Trust in Cell Count

Cell Count is one of the best-known Canadian prison zines that continues to publish today. Produced by PASAN, a community-based prisoner health and harm reduction organization, the quarterly features art and writing by prisoners in Canada and shares health information and resources for prisoners and their families. We spoke to Sena Hussain, Cell Count’s coordinator at PASAN.

Broken Pencil: Tell me about working on Cell Count.

Sena Hussain: When I started, Cell Count hadn’t been published for over a year. So I arrived to a giant pile of requests for subscriptions, a mountain of work that had been submitted, mail, and so many voicemails. Reading through those and the older issues of Cell Count, I realized it’s this amazing archive and documentation of the prison experience since the mid 90s, especially around people living with HIV who are incarcerated. This experience of incarceration through different prime ministers and parties in power, and the influence that had on people’s experiences and the programming, all from people who were actually incarcerated.

So you’re the editor, the publisher — you are the Cell Count nexus in a way. Do I have that right?

Yeah, I manage pretty much all of it. I have a group of online volunteers that help with transcription. That takes the longest. And it’s also kind of intense. I was doing all of the transcription, and then I was super exhausted after because of the content itself.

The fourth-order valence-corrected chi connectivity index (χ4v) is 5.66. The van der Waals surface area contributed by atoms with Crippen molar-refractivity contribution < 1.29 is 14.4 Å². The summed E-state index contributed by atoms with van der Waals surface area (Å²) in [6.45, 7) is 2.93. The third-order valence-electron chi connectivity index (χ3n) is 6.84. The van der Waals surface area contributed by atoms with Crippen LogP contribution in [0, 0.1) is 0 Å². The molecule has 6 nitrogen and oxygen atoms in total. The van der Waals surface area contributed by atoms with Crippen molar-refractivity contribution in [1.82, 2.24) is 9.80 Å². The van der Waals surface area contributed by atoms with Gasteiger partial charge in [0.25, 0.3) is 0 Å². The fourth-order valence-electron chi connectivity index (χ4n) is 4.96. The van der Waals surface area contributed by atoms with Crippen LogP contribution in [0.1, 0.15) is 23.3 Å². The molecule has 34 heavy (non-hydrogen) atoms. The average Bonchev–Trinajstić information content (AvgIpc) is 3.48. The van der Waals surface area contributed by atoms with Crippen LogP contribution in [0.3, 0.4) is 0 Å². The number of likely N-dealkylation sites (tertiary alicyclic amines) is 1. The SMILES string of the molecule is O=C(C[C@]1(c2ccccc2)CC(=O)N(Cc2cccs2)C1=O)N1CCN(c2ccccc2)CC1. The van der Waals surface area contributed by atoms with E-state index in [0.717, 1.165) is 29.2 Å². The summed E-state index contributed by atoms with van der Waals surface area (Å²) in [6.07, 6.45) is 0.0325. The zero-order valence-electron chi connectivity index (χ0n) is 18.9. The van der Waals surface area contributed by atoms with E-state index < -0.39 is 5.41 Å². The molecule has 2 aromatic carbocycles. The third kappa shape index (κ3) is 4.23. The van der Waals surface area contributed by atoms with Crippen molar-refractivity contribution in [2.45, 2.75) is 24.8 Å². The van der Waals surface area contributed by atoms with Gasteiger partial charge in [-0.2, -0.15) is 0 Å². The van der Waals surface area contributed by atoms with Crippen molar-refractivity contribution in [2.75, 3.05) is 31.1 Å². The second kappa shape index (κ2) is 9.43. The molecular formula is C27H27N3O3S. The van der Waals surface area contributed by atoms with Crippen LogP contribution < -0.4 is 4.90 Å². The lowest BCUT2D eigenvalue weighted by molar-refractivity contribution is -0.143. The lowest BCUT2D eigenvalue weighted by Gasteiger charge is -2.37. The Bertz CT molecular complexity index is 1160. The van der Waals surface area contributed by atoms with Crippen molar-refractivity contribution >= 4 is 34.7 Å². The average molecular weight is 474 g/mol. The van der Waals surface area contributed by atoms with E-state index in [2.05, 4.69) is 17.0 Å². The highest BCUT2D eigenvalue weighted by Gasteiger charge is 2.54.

It gets transcribed and edited. I lay it out, scan and edit, send it to the printer, and pick it up. We get some peers to help us stuff the envelopes for an honorarium. Then I drive all of them out to Canada Post. It can be anywhere between 700 to 1,200 going out.

Whoa, that’s huge. That’s much more than a lot of Canadian small magazines. Am I right in saying that makes Cell Count the largest prison publication in Canada?

That could be. For sure one of the longest running, besides Out of Bounds. I do know that Cell Count is quite popular inside, especially in the federal institutions. It has a harder time getting to the provincial institutions, because provincial governments tend to be restrictive. With federal institutions, people are serving longer sentences, and there’s only one government to hold accountable. Cell Count is also very recognizable. PASAN tables at prison health fairs or pre-release fairs, and people will recognize Cell Count right away. It’s a way to create that connection right away, like, “Oh, I can trust you, you’re the people that put out Cell Count.

People have a real relationship with the zine, then.